Between January 17th and 26th, 2011 a joint World Bank and Government of Kenya Technical Restructuring Mission for the above mentioned project was carried out. The overall objective of the mission was to appraise proposed adjustments to the project objectives and components to allow for a formal restructuring at the level of the World Bank Board of Directors. The team comprised of Christian Peter -Task Team Leader, Peter Kristensen -Acting Program Coordinator, Gibwa Kajubi -Senior Social Development Specialist, Junko Nishikawa -Environmental Specialist, Julius Muchemi -Social Safeguards Consultant and Monica Okwirry -Program Assistant.
The objective of the project is to enhance KFS institutional capacity to manage forest resources in a sustainable and participatory way. The Project Coordinator Mr. Yakhama Iganji, points out that “despite the delay in the start-up phase, implementation progress of the project has improved and current performance under the technical parts of the project components is considered satisfactory. However, progress with respect to the application of the social safeguards instruments has been slow.”
During project preparation, the World Bank’s Operational Policy on Indigenous Peoples was triggered with regard to management of forest resources due to the presence of the Ogiek and Sengwer communities in the Mt Elgon and Cherangany Hills, respectively. Since actual sub-project sites are yet to be identified, an Indigenous Peoples Planning Framework (IPPF) was developed to ensure that these communities benefitted from the project and were not adversely impacted, and to ensure that measures are put in place to mitigate such actions and/or compensate adversely affected peoples.
However, the IPPF includes commitments which have subsequently proven to be difficult to implement:
(i) a commitment to hasten the provision of titles for land presently occupied and used by these communities in the project areas.
(ii) a commitment to establish a comprehensive strategy to rehabilitate the livelihoods of evicted indigenous peoples to the level of December 30, 2002; and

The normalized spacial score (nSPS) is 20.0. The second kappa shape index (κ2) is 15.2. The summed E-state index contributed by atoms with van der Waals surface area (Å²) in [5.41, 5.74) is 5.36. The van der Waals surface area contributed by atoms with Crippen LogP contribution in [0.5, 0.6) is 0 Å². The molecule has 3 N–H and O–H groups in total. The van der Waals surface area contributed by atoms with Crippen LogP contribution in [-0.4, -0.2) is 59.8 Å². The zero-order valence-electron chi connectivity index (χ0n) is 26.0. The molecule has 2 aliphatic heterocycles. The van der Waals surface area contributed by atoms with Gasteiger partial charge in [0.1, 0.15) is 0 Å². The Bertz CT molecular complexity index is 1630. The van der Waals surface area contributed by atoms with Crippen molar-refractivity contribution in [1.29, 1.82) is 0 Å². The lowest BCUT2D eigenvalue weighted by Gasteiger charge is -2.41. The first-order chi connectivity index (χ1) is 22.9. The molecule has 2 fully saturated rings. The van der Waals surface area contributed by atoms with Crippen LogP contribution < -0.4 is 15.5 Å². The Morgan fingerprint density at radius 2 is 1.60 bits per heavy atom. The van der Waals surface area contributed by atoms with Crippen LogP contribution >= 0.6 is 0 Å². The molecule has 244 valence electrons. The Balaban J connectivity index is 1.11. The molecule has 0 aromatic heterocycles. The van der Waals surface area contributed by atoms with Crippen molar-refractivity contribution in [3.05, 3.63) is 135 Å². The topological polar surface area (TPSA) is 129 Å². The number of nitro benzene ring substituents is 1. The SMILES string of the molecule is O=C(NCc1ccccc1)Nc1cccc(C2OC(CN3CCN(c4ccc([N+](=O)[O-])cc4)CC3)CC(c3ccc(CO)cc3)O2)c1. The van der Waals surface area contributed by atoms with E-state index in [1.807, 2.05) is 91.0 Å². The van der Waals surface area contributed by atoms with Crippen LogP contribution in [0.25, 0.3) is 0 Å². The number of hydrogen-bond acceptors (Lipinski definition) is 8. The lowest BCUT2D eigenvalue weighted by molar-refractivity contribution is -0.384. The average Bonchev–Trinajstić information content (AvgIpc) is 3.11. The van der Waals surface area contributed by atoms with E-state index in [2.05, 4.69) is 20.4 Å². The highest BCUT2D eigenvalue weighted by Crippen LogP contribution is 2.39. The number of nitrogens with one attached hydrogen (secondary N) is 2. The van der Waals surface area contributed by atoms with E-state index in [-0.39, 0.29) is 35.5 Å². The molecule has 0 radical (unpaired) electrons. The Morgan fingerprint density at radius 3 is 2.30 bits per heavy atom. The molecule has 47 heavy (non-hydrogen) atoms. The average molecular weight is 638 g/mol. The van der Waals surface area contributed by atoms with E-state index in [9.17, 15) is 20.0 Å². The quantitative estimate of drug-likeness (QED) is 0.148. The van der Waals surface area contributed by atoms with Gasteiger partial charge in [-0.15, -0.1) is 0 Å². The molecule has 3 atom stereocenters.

(iii) a commitment for the project to offer specific assistance within the land restitution process to indigenous peoples to claim all lands over which indigenous peoples have lost control between 1895 and December 30 2002. Given that these land allocation and restitution commitments are designed as a nation-wide obligatory instrument, it has become clear that they cannot be delivered within the project’s scope and timeframe; hence this requirement has been restructured.
Additional focus over the next three months will be on advancing the existing IPPF into Indigenous Peoples Plans (IPPs) that are implementable under the mandate of IAs and define measures to assist IPs in their efforts to improve their livelihoods. Further, the mission proposed to consider providing resources for setting up an inter-ministerial platform to continue the dialogue on land-related commitments made in the IPPF.
The mission agreed that the project will provide funding to necessary analytical work to facilitate the alignment of the IAs with requirements of the new Constitution, in particular the institutional set up at and collaboration with the (to-be) established County Governments. All the above will ensure successful implementation of NRMP, which is expected to come to a completion in the next two years.
Report by Ann Kaari (NRM Communications Officer)